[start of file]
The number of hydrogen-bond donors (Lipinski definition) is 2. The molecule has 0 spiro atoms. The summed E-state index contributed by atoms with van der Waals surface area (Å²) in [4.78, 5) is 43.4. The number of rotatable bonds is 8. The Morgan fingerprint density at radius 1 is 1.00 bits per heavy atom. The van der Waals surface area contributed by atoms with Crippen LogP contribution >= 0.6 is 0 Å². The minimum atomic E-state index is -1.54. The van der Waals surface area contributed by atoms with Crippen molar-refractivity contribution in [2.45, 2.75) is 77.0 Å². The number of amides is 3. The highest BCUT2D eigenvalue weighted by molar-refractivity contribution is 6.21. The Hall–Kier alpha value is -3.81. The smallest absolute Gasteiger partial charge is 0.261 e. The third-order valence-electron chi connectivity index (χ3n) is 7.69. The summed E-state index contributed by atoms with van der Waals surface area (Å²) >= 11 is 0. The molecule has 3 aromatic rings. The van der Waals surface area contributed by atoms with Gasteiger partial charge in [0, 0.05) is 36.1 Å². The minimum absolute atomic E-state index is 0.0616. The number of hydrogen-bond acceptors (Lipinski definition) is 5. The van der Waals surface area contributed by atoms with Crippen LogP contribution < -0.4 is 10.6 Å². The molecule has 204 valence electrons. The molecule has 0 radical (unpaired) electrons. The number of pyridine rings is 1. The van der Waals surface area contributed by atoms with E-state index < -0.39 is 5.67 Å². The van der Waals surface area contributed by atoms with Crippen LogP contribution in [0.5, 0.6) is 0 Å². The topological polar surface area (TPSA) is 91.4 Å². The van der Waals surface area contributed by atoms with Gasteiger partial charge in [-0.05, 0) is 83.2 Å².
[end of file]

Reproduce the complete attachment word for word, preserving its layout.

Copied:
The number of hydrogen-bond donors (Lipinski definition) is 2. The molecule has 0 spiro atoms. The summed E-state index contributed by atoms with van der Waals surface area (Å²) in [4.78, 5) is 43.4. The number of rotatable bonds is 8. The Morgan fingerprint density at radius 1 is 1.00 bits per heavy atom. The van der Waals surface area contributed by atoms with Crippen LogP contribution >= 0.6 is 0 Å². The minimum atomic E-state index is -1.54. The van der Waals surface area contributed by atoms with Crippen molar-refractivity contribution in [2.45, 2.75) is 77.0 Å². The number of amides is 3. The highest BCUT2D eigenvalue weighted by molar-refractivity contribution is 6.21. The Hall–Kier alpha value is -3.81. The smallest absolute Gasteiger partial charge is 0.261 e. The third-order valence-electron chi connectivity index (χ3n) is 7.69. The summed E-state index contributed by atoms with van der Waals surface area (Å²) >= 11 is 0. The molecule has 3 aromatic rings. The van der Waals surface area contributed by atoms with Gasteiger partial charge in [0, 0.05) is 36.1 Å². The minimum absolute atomic E-state index is 0.0616. The number of hydrogen-bond acceptors (Lipinski definition) is 5. The van der Waals surface area contributed by atoms with Crippen LogP contribution < -0.4 is 10.6 Å². The molecule has 204 valence electrons. The molecule has 0 radical (unpaired) electrons. The number of pyridine rings is 1. The van der Waals surface area contributed by atoms with E-state index < -0.39 is 5.67 Å². The van der Waals surface area contributed by atoms with Crippen LogP contribution in [0.5, 0.6) is 0 Å². The topological polar surface area (TPSA) is 91.4 Å². The van der Waals surface area contributed by atoms with Gasteiger partial charge in [-0.05, 0) is 83.2 Å².